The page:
XS Supply also finds that this works to reduce waste. “Helping the environment wasn’t our main mission but it’s become a wonderful byproduct of what we do,” he says. “If we don’t purchase these disposable supplies they get thrown into the landfill where they pollute the environment. Thus, we’re very proud of this as a byproduct. But our main mission is, and has always been, to help medical facilities save money and make healthcare less complicated for doctors, patients, and everyone in between.”
Bumps in the road
Tyler speaks of the challenges they faced during the early stages of XS Supply. “Like any small business, we were growing exponentially, gaining lots of customers and developing supply lines. But the hardest challenge we had was with cash flow.”
The company’s struggles were as a result of its unique business model. “We would book receivables like it was going out of style,” Tyler says. “But while hospitals often take 30-45 days to pay, we have to pay our suppliers immediately. It presented a big challenge in the beginning.”
“One other challenge was how to organize payables and receivables,” he continues. “Similar to vendors, hospitals have several methods of paying and different schedules they stick to. Because of this, it was extremely difficult to have a consolidated workflow.”
Overcoming challenges with Veem
To prevent further losses through unreliable payment methods, the company realized they had to find a solution.
“I found Veem and was impressed with it,” Tyler explains. “It had a consolidated dashboard that was very easy to use. Even better, it was possible to just give one of our employees our login info and instruct them to pay our vendors.”
Since signing up for a Veem account, XS Supply now processes nearly all their payments through the platform. “Using Veem is a rule I try to enforce with all our clients,” Tyler says. “It’s our preferred method of payment because it saves a substantial amount of money.”
“The foreign exchange rates are fantastic,” he continues. “But the best part of it is how easy it is to use. For XS Supply, the real savings earned through Veem are the labor costs.”
He expands on his point. “For instance, until I go to my bank, I can’t send a same day wire. But with Veem, I get to send out the funds and give my vendors confirmation, something that isn’t possible with my bank. It cuts down on vendor management as well as labor. It takes me a third of the time to send a Veem transfer and even that’s a conservative guess.”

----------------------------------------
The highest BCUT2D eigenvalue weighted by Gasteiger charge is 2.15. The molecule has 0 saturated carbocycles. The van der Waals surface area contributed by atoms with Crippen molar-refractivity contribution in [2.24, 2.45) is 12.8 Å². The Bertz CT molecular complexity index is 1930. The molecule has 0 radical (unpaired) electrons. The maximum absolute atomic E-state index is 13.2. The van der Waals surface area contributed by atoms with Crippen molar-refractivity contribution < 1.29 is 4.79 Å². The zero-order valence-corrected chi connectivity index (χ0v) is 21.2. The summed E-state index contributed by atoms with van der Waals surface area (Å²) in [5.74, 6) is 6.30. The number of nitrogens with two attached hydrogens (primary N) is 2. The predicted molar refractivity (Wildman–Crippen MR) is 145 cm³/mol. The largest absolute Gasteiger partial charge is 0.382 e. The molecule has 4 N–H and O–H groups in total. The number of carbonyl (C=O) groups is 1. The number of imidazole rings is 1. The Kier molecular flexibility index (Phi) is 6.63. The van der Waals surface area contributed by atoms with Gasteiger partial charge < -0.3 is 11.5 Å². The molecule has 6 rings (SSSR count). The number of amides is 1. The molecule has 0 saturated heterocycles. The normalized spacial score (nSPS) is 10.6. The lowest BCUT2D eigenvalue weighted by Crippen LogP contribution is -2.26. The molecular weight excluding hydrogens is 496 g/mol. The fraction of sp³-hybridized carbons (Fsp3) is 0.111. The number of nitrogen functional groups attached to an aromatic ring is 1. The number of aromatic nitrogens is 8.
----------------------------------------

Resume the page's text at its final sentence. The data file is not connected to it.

The time saved with Veem enables Tyler to free up parts of his day for some much needed relaxation. “It allows me to take a break in the morning which I didn’t previously have. I’m able to catch up on news and also check in with people I work with. I guess you could say it gives me more time to run the business instead of working for the business.”
Thanks to the hard work of its three partners, XS Supply is a successful surplus medical device resale company. With Veem regulating its payment process, Tyler, Jon, and Ivan can concentrate on taking the company to even greater heights.
“We’re currently nationwide,” Tyler says. “But we’re excited to announce that we’re soon moving to Germany and Canada in a big way. We firmly believe in going big or going home, so we’re expanding our operations throughout the two countries. In five years, XS Supply should be making no less than $40 million in revenue, with about a third of which coming from Germany, Canada, and the rest of the world. We’re currently on track to make this happen”
But that’s not all for the people-oriented CFO. “I want to create a workplace where people can retire,” he says. “I currently feel like I have a core team at XS Supply that I want to keep forever. I want to retire here and create the type of place where people can work here forever, if they like.”
With such an inspiring journey of developing his successful business, Tyler has some simple advice for would-be entrepreneurs.
“Close every deal. Sell it, figure it out later. That’s how we grew. We sold the impossible and we made it happen.”